Jochen Eisenbrand: I don’t think we can free ourselves from it entirely but we can substantially improve the situation – albeit only with the support of industry. An exhibition like ours can raise visitors’ awareness and show them that everyone can influence things by altering their behavior as consumers. If there is an increase in demand then supply rises accordingly. We can already see a change, for example, in the way that the term sustainability is currently employed as a popular advertising device. But it is difficult for consumers to determine what is a serious approach, what is only symbolic or simply fraud and can therefore be dismissed as “greenwashing”. In my opinion we need greater legislative control in this area. What’s more, recycled products have to date been considerably more expensive. We need different conditions for manufacturers if we are to alter that imbalance – you can’t just let the market regulate things.
Do you feel plastic can ever truly earn the label of being “sustainable”?
Jochen Eisenbrand: Yes, providing you get away from using a fossil-fuel base and create genuine circular economies. But we still face difficulties when handling composite materials as they are difficult to separate for recycling. Where you have purely mechanical recycling it is often more a matter of downcycling where the moment that the whole lot ends up on the rubbish heap is merely delayed somewhat. With chemical recycling you sometimes have greater opportunities, but at the cost of very high energy inputs. In very many fields such as transport, sports or medicine it is difficult today to conceive of people managing without plastic. And with some alternative materials based on food stuffs like corn you have to consider whether using food crops is really a good idea given the malnutrition and starvation in many areas of the world. Moreover, cultivating such raw materials also requires enormous areas of land that are in short supply anyhow. The basic problem, the crux of the matter, as it were, is that plastics have been available at low cost and in large quantities for many years and have consequently acted as one of the biggest drivers of consumer society. We have become accustomed to this fact and in other parts of the world we see that people are keen to attain these exaggerated levels of consumption.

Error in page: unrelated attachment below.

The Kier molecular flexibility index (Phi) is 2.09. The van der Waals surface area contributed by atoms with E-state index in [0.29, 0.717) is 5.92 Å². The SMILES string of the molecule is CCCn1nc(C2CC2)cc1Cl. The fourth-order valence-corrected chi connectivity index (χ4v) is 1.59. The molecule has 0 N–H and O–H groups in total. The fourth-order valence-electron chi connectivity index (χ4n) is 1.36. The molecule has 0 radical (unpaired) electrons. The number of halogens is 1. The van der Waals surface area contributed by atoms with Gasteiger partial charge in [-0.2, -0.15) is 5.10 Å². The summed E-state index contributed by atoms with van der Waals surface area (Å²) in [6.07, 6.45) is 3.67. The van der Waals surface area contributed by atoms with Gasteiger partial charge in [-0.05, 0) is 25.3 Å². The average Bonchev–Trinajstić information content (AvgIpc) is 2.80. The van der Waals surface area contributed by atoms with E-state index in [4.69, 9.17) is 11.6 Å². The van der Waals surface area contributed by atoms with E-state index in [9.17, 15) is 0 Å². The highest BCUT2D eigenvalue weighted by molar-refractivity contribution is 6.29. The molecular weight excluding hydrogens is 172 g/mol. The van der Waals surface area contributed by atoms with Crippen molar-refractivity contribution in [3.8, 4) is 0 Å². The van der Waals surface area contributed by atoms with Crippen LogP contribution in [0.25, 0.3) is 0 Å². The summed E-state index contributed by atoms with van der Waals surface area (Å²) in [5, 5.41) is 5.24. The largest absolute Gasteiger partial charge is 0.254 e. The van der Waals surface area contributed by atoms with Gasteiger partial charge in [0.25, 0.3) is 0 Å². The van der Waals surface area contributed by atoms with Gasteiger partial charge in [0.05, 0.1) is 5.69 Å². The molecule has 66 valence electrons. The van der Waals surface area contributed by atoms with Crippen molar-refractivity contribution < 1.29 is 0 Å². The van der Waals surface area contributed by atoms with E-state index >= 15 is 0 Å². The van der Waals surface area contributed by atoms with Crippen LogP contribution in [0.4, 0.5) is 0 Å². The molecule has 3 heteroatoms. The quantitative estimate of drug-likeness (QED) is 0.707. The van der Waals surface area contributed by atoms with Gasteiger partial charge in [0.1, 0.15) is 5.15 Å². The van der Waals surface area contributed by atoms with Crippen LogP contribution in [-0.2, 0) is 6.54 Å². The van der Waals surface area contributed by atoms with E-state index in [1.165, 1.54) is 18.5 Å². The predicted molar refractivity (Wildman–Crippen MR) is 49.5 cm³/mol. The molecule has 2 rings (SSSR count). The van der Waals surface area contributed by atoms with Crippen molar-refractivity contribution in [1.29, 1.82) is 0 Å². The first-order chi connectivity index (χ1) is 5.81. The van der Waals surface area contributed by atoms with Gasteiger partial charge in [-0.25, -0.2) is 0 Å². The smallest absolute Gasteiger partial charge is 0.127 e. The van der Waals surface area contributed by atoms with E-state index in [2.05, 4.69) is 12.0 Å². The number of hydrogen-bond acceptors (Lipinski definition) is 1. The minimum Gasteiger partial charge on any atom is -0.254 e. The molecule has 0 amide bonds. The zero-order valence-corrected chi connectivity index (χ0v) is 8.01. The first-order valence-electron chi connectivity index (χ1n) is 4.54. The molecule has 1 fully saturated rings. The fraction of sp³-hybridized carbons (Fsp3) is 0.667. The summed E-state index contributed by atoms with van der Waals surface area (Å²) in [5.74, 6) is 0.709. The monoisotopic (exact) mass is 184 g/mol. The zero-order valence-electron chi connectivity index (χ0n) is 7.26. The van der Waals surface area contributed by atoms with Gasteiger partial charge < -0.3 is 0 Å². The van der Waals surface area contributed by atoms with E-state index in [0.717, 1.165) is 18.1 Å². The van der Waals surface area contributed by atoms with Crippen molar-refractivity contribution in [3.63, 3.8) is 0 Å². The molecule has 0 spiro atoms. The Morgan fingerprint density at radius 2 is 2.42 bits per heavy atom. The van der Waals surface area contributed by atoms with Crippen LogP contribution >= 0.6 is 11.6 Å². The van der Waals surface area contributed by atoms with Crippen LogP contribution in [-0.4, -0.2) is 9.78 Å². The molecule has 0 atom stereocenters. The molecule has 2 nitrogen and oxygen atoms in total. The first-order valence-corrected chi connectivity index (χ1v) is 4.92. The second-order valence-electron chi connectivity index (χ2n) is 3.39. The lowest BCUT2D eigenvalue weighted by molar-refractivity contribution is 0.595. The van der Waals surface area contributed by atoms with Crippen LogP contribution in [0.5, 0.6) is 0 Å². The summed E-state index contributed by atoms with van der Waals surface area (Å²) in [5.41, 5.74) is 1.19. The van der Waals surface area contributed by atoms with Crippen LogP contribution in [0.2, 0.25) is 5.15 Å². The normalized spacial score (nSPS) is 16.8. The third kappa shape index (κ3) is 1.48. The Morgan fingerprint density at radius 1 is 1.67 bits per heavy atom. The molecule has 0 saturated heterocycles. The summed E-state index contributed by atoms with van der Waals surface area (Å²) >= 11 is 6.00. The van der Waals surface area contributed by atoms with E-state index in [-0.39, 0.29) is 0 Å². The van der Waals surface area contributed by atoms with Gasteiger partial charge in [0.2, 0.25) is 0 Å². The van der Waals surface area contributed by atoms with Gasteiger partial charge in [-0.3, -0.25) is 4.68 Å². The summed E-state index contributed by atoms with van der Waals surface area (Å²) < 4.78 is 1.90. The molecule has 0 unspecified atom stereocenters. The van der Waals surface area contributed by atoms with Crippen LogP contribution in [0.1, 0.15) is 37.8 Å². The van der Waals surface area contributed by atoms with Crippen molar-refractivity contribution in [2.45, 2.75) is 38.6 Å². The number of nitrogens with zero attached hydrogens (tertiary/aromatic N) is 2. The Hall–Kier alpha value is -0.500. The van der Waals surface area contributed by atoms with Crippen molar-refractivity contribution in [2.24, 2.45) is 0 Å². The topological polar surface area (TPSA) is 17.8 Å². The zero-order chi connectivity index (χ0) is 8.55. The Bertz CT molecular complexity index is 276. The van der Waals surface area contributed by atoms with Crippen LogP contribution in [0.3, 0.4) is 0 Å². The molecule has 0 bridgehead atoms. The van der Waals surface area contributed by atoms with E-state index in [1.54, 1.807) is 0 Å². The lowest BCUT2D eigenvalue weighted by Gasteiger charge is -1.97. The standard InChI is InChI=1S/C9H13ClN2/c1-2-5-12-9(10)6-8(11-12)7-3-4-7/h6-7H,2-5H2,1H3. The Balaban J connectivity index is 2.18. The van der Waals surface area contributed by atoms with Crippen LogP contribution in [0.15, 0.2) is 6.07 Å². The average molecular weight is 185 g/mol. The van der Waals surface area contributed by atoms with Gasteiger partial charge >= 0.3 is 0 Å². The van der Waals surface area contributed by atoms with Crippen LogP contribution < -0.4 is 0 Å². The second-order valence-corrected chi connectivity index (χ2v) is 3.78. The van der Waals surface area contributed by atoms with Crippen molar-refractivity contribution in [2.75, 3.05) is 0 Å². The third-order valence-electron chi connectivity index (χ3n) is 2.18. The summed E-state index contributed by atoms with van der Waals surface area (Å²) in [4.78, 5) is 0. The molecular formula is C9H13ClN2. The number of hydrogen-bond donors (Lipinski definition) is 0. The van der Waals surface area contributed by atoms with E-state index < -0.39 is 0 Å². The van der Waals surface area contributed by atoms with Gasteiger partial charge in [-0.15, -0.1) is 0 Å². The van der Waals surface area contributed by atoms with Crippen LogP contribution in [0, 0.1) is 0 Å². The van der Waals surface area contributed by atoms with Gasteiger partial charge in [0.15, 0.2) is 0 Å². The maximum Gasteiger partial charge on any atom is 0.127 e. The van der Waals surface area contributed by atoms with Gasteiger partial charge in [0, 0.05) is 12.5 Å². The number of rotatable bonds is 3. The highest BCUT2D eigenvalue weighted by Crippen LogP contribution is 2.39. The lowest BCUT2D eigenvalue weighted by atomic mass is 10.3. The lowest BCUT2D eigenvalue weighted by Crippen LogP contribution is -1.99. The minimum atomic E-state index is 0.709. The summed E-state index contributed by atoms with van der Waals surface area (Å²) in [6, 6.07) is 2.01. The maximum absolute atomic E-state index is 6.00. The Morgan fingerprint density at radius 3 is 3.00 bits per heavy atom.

I also find it interesting how people differentiate between “good” and “bad” plastic in society, the ‘Monobloc’ and ‘Panton’ chairs being prime example of this. Though both models are made entirely of plastic they are viewed quite differently. How do you perceive that?
Jochen Eisenbrand: You can say it starts with the term itself: if it has a positive connotation people tend to talk about a “synthetic material”, whereas if it has a negative image then they refer to it as “plastic”. I think it has to do with the quality of the items that are made of it. For example, the ‘Panton Chair’ was created in the 1960s when the material was generally perceived to indicate progress. I think you can tell from the design how much love and effort Verner Panton put into the years he spent developing the chair – now that was truly research work! By contrast, the ‘Monobloc’ is a chair that meets all the criteria to be an ideal chair but because it is so incredibly cheap people think nothing of throwing it away after only using it for a short time. I don’t think you can say plastic is per se bad as a material; it depends more what you make of it and what benefits if offers.
Plastics. Rethinking the world
26 March to 4 September 2022
Vitra Design Museum
79576 Weil am Rhein
Opening hours: Daily 12 to 17 h
Phone: 07621 – 702 32 00